Wish me luck, peeps! But don't expect any free rides, guys. I wouldn't be a very good role model for all my bus driver buddies, now, would I? I know you understand.
Wednesday, August 12, 2009
Not exactly Dooced, as in being fired for talking about your job on your website, but I'd like to claim that I was Dooced just the same just so that maybe I can garner the same fame and fortune as Dooce has.
It's a thought.
So, I got canned for taking a vacation. Of course, that's not what they told me when they handed me the paper, but that's the truth of it. There is no other explanation, despite their proclamation that I "wasn't a good fit", whatever that means. They couldn't give me specifics or examples. Just a lot of platitudes and generalized statements, which, of course, could mean just about anything under the sun, including perhaps that I don't wipe my bum properly, or maybe because my sweater had a bit too much lint on it for their liking. Oh, I know what it must have been. The cream cheese in-between my two front teeth after having lox and cream cheese on a bagel for lunch on Monday.
Either way, I'm unemployed again, and am trying hard not to feel too badly about it, because that would just be the wrong thing to do, for so many reasons. First off, I hated the job. No, not the job. I hated the place of employment. There, I've said it. They were by far the worst employer I have ever had the displeasure of working for. Totally disorganized, saying one thing and doing something completely different, giving their employees unfathomable amounts of work, and expecting the world, but giving nothing in return. No matter which way I looked at it, and no matter how often I tried to convince myself that this was a great place to work, it obviously was anything but that, and now I can just accept it and start moving on. I guess it helps that I doubled my dose of anti-depressants recently, and am now on a dosage large enough to quell even the fear of a largish depressed elephant.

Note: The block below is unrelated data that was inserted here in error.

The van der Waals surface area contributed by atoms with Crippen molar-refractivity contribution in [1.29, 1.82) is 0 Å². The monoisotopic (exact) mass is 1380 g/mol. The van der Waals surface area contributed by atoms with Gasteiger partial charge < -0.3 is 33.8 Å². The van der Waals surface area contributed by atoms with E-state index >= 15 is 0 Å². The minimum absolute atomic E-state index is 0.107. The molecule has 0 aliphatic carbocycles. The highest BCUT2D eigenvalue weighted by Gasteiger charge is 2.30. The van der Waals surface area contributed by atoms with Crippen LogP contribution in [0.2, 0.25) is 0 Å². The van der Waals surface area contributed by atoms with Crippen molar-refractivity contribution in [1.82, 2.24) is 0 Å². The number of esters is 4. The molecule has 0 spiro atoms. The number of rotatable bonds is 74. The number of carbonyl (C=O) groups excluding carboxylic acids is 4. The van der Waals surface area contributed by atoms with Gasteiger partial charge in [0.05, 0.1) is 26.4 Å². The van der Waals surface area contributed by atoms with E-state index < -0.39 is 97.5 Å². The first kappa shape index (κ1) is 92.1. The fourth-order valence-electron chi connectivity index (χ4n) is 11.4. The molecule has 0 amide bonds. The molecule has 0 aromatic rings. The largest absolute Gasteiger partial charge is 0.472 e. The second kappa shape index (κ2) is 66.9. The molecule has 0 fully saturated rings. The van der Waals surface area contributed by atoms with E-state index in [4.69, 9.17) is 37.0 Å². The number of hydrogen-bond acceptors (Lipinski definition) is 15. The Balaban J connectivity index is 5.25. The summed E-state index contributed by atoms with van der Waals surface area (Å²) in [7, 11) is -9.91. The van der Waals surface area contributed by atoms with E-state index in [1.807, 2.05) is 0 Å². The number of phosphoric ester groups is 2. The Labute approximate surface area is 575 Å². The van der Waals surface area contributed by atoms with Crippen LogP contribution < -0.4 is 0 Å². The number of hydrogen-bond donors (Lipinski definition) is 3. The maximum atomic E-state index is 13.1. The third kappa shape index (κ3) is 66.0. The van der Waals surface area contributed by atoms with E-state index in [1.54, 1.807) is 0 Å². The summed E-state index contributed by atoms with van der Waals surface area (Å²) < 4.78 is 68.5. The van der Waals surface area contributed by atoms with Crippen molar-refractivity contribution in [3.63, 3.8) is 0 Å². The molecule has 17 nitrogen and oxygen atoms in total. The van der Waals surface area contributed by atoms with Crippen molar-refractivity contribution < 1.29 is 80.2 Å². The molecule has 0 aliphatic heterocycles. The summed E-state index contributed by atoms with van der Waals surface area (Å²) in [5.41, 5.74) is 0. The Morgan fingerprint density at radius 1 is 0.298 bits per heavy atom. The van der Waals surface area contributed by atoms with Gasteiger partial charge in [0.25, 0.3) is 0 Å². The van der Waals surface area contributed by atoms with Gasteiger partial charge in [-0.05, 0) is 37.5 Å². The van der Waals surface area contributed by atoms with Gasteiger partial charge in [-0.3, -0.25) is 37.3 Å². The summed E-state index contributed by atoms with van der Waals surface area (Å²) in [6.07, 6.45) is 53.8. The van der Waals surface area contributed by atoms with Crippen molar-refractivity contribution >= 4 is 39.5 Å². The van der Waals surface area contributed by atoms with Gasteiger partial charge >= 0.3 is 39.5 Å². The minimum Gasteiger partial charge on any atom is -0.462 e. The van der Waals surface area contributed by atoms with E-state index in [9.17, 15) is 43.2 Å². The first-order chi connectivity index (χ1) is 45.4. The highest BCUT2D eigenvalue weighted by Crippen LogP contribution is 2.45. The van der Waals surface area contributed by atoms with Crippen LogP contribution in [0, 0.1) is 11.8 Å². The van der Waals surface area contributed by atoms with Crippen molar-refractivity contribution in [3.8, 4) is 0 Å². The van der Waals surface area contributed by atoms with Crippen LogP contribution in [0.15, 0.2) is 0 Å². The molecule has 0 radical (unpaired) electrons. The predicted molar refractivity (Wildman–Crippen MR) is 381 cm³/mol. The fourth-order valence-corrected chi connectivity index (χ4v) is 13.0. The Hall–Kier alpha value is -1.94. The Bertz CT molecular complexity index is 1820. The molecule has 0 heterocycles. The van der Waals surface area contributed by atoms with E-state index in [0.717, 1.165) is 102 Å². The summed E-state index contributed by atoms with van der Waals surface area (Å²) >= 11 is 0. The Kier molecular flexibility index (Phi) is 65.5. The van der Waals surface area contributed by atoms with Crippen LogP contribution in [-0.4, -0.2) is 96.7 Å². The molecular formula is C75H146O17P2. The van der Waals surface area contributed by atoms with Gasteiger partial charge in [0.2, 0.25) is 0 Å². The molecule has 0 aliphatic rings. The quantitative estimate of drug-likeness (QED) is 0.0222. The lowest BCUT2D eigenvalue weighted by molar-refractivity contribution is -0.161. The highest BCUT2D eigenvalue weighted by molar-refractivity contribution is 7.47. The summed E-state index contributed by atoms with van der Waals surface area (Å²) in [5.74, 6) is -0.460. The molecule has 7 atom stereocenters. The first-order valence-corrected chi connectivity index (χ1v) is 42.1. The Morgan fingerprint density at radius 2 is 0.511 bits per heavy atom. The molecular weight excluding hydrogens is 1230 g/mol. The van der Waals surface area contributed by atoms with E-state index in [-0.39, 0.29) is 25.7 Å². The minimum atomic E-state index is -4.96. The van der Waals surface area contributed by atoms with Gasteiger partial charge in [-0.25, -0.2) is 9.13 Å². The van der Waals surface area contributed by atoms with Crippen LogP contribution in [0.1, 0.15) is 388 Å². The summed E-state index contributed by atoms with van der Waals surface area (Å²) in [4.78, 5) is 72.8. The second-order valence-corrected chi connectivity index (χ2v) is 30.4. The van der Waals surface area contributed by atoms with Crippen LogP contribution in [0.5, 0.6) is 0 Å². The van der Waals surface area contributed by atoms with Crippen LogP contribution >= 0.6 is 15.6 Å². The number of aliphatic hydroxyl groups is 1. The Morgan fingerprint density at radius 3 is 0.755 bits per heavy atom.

All in all, I'm glad to be out of there, but it would have been nice had it been my choice. As well, it would have been nice if they had treated me with the respect I had given them from the start, and were upfront with me. I don't ask a lot.
Anyway, it's back to the drawing board for me. Back to trying to find a job, any job, to make some money while I look for something that actually appeals to me. Quite depressing, I suppose, except that I can't deny that I feel a certain freedom from not having to get up in the morning knowing I have to yet again go into that hell hole of despair they call an office. And, I will admit that I am smiling a little inside because there is still some summertime left, and maybe I'll actually get to spend some of it with my kids before they're off to school again next month.
Updates will certainly follow. Stay tuned!
Monday, August 10, 2009
Well, yes, I guess you can say I've been away for awhile. Seventeen days, 2 hours, and 45 min. to be exact. A lifetime in a blogger's world.
Oh, and I lost four followers. What's up with that?
Basically, I needed a wee break. I apologize, to all those of you who sent me sweet messages worrying about me, hoping I would again post and show my ugly little face to the world once again. Here I am!
Apart from needing a break, I also didn't have much of substance to say, to tell you the honest truth. No funny anecdotes, no interesting photos, no sad stories. Nothing. At. All.